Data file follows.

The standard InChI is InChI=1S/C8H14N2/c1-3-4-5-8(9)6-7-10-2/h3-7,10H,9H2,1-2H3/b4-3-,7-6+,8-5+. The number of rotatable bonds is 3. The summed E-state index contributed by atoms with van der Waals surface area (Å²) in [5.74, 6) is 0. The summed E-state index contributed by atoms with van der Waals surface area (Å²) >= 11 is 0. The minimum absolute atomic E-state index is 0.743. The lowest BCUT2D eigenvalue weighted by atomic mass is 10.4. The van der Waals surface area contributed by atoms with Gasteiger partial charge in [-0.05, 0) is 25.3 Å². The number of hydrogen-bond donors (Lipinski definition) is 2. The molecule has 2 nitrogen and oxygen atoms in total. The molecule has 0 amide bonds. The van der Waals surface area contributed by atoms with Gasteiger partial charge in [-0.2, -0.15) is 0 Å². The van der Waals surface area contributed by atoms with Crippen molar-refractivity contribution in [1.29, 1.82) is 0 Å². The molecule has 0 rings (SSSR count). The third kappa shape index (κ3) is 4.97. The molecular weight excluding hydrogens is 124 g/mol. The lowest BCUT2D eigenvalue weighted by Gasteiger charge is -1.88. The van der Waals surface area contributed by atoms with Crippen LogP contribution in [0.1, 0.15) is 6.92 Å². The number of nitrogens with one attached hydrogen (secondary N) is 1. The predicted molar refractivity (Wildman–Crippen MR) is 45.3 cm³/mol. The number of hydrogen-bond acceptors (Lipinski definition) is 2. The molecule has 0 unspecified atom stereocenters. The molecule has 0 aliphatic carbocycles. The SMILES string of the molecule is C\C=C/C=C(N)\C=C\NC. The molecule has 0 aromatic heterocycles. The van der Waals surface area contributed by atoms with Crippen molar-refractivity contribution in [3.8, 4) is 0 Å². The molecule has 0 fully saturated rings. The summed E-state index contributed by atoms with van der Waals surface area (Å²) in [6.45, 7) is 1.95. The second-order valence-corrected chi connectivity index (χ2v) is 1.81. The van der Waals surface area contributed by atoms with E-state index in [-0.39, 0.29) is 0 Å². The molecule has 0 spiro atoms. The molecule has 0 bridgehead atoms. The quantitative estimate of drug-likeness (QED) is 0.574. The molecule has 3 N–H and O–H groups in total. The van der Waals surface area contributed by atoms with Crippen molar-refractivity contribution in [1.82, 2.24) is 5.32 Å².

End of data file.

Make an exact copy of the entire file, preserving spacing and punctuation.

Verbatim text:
The standard InChI is InChI=1S/C8H14N2/c1-3-4-5-8(9)6-7-10-2/h3-7,10H,9H2,1-2H3/b4-3-,7-6+,8-5+. The number of rotatable bonds is 3. The summed E-state index contributed by atoms with van der Waals surface area (Å²) in [5.74, 6) is 0. The summed E-state index contributed by atoms with van der Waals surface area (Å²) >= 11 is 0. The minimum absolute atomic E-state index is 0.743. The lowest BCUT2D eigenvalue weighted by atomic mass is 10.4. The van der Waals surface area contributed by atoms with Gasteiger partial charge in [-0.05, 0) is 25.3 Å². The number of hydrogen-bond donors (Lipinski definition) is 2. The molecule has 2 nitrogen and oxygen atoms in total. The molecule has 0 amide bonds. The van der Waals surface area contributed by atoms with Gasteiger partial charge in [-0.2, -0.15) is 0 Å². The van der Waals surface area contributed by atoms with Crippen molar-refractivity contribution in [1.29, 1.82) is 0 Å². The molecule has 0 rings (SSSR count). The third kappa shape index (κ3) is 4.97. The molecular weight excluding hydrogens is 124 g/mol. The lowest BCUT2D eigenvalue weighted by Gasteiger charge is -1.88. The van der Waals surface area contributed by atoms with Crippen LogP contribution in [0.1, 0.15) is 6.92 Å². The number of nitrogens with one attached hydrogen (secondary N) is 1. The predicted molar refractivity (Wildman–Crippen MR) is 45.3 cm³/mol. The number of hydrogen-bond acceptors (Lipinski definition) is 2. The molecule has 0 unspecified atom stereocenters. The molecule has 0 aliphatic carbocycles. The SMILES string of the molecule is C\C=C/C=C(N)\C=C\NC. The molecule has 0 aromatic heterocycles. The van der Waals surface area contributed by atoms with Crippen molar-refractivity contribution in [3.8, 4) is 0 Å². The molecule has 0 fully saturated rings. The summed E-state index contributed by atoms with van der Waals surface area (Å²) in [6.45, 7) is 1.95. The second-order valence-corrected chi connectivity index (χ2v) is 1.81. The van der Waals surface area contributed by atoms with E-state index in [-0.39, 0.29) is 0 Å². The molecule has 0 spiro atoms. The molecule has 0 bridgehead atoms. The quantitative estimate of drug-likeness (QED) is 0.574. The molecule has 3 N–H and O–H groups in total. The van der Waals surface area contributed by atoms with Crippen molar-refractivity contribution in [1.82, 2.24) is 5.32 Å².